Posted in Festivals/Special Events, Generic Ones, Home Town, Learning Lessons/Research Discoveries, On This Day, State of Mind, Super Duper Easy

#1042 – Thank a Veteran

In November 1919, President Wilson proclaimed November 11 as the first commemoration of Armistice Day with the following words: “To us in America, the reflections of Armistice Day will be filled with solemn pride in the heroism of those who died in the country’s service and with gratitude for the victory, both because of the thing from which it has freed us and because of the opportunity it has given America to show her sympathy with peace and justice in the councils of the nations…”(click here to read more on the history about Veteran’s Day)

I marked this item off the list last year, but I feel like it should have it’s own post stating that I do thank veteran’s from all the military branches that protect and defend the country I live in from harm. I would also like to extend thanks to all those that put their life on the line (police, firefighters, …..) This is one item we should definitely repeat, each and every day as well as really acknowledging it on the official holidays.

I’m including photos of those veterans in my family from the civil war to World War II.

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Posted in Learning Lessons/Research Discoveries, Movie Madness, Super Duper Easy

#1873 Learn the Names of the Seven Films in Which John Wayne Dies

Not sure why this is a must do, but now I’ll have to watch the movies, not just learn their names.

  1. The Shootist
  2. The Cowboys
  3. The Alamo
  4. Sands of Iwo Jima
  5. Wake of the Red Witch
  6. The Fighting Seabees
  7. Reap the Wild Wind

Whenever I think of John Wayne I can’t help but also think of a joke I heard a long time ago that totally cracked up my mom and sister too. I googled to see if I could find the description online and came across one post that had it titled that it was John’s favorite joke about himself:

To tell this joke properly requires a physical demonstration. I’ll describe it, then hopefully, you’ll know how to act it out.

This really was the Duke’s all-time favorite on himself. It takes place in what was his favorite restaurant, Ambrosia, on Balboa Island, Newport Beach, California where he lived.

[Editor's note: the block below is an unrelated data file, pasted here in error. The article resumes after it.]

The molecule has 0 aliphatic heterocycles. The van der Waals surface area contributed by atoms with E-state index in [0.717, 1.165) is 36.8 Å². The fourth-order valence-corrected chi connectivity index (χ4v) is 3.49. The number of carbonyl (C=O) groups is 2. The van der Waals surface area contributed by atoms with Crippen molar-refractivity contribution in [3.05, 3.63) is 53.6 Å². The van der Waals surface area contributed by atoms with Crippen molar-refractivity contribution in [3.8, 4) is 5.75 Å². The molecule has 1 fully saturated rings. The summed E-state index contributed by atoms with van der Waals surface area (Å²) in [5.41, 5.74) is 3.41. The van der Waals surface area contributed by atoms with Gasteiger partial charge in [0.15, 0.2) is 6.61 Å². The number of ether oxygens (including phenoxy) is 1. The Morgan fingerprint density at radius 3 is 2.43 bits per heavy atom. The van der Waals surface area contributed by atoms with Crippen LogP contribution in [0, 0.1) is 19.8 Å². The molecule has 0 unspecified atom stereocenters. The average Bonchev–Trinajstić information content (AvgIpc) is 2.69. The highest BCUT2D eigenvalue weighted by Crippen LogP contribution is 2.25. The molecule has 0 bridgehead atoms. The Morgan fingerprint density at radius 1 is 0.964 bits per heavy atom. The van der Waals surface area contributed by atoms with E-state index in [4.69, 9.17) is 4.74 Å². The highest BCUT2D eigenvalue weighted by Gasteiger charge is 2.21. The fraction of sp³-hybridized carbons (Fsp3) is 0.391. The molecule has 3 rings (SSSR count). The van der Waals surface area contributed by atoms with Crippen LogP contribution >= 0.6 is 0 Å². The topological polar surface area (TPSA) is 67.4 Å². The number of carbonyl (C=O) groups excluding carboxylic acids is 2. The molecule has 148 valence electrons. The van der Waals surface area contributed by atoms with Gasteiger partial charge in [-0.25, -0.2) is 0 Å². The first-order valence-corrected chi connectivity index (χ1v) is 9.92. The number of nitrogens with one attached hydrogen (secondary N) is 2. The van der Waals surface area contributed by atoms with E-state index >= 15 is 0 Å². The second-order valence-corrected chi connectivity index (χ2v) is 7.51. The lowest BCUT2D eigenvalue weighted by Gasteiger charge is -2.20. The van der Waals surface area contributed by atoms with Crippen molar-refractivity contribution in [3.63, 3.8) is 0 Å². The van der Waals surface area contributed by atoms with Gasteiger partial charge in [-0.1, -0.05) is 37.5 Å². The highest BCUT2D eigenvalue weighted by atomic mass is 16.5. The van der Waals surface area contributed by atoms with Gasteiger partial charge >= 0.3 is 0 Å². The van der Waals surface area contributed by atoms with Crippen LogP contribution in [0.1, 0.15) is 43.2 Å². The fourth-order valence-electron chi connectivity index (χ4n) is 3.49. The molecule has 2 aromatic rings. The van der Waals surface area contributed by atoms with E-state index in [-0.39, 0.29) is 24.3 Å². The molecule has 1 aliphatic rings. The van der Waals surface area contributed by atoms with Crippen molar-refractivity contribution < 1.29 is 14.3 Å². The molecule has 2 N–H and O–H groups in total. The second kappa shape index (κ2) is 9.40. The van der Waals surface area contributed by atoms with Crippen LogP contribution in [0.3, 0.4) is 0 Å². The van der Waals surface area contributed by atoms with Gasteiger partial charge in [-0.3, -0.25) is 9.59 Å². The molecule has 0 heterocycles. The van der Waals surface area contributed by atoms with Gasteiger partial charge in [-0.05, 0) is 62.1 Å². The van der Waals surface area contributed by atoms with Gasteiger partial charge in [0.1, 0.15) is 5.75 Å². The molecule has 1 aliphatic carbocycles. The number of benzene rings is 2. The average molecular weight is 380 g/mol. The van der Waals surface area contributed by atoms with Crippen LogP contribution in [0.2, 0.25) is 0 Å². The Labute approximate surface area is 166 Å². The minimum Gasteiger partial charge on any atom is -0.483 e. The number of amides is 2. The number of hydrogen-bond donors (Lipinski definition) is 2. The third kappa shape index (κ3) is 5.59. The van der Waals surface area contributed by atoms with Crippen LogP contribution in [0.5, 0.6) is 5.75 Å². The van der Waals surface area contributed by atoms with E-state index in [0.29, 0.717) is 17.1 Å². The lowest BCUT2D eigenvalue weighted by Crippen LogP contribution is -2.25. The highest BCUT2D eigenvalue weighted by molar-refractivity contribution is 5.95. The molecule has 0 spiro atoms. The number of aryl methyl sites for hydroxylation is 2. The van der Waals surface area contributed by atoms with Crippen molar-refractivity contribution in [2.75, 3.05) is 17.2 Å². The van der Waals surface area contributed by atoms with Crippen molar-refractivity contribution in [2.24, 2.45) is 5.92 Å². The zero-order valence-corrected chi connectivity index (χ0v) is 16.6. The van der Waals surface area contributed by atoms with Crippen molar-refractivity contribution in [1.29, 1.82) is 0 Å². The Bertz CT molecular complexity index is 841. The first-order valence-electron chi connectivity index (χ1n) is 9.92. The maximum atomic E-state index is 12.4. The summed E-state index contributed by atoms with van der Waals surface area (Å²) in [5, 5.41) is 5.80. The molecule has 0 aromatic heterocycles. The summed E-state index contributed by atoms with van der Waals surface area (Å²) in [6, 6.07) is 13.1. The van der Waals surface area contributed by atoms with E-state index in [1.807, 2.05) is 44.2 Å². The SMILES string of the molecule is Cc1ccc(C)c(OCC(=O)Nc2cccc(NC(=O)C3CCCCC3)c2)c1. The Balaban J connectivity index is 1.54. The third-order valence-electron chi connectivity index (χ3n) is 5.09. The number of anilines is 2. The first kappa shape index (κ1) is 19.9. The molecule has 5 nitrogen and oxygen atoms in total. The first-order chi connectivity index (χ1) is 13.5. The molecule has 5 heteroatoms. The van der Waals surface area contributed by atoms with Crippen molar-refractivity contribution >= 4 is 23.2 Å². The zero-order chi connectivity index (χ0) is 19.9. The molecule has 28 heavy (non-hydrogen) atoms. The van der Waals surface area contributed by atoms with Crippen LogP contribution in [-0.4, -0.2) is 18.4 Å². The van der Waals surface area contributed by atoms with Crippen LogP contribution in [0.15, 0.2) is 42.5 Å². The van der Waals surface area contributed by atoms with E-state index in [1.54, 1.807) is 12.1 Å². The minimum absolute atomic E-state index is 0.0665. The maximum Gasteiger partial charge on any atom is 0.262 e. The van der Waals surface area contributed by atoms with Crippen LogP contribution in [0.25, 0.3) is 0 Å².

As he was having dinner, a distinguished gentleman approached, introducing himself as Dr. William Thompson. “Mr. Wayne,” said the doctor, “you have been a hero to me for so many years. It is such a privilege to shake your hand.”

“Thanks, Doc,” Wayne responded with his famous grin.

The doctor then bent over and said quietly into Wayne’s ear, “Mr. Wayne, as a physician I couldn’t help noticing that when you went to the men’s room a while ago, you came out with your pants leg wet. Mr. Wayne, I really am a fairly prominent physician here in Balboa, and if you have any medical situation, it would an honor for me to treat you at no expense.”

Wayne stood up, towering over the doctor. [You now have to stand up.] “Well, Doc, you see, it happens every time. I’m standin’ there at the urinal… [you stand with your hands at the appropriate position]… and this feller comes and stands next to me. Then he looks up and says… [you look up in amazement, hands still there, pivot sharply right and shout]… ‘You’re John Wayne!'”

Posted in Generic Ones, Learning Lessons/Research Discoveries

#37 Learn to Drive a Stick Shift

I learned to drive stick shift in a BMW car in Germany. I lived there for about one year with someone (around 2002). We purchased the car and got stick because it was cheaper. He and some friends drove out to the back roads for me to practice on. Well, first, I learned how to at least start from first gear up to 3rd in a parking lot. One thing about parking lots in Germany, they are A LOT smaller than ones here in the US.

After I learned to start and get going, we went to the back roads and I practiced going longer distances. up and down on the gears. From what I remembered I only stalled a few times; and was only late in shifting a few times.

I enjoyed driving in Germany especially on the Autobahn. Side note, there is in fact a speed limit on their freeway, but it’s pretty fast speeds. The thing you have to be very careful of are slow downs, those can come up fast if you aren’t paying attention. Like sudden stops. It was interesting when renting a car, they would break into any music on the radio if there was a traffic report needed to be broadcast in the area.

I also didn’t care much for driving the larger car. It was tight fit in the parking lot spaces and some of the roads.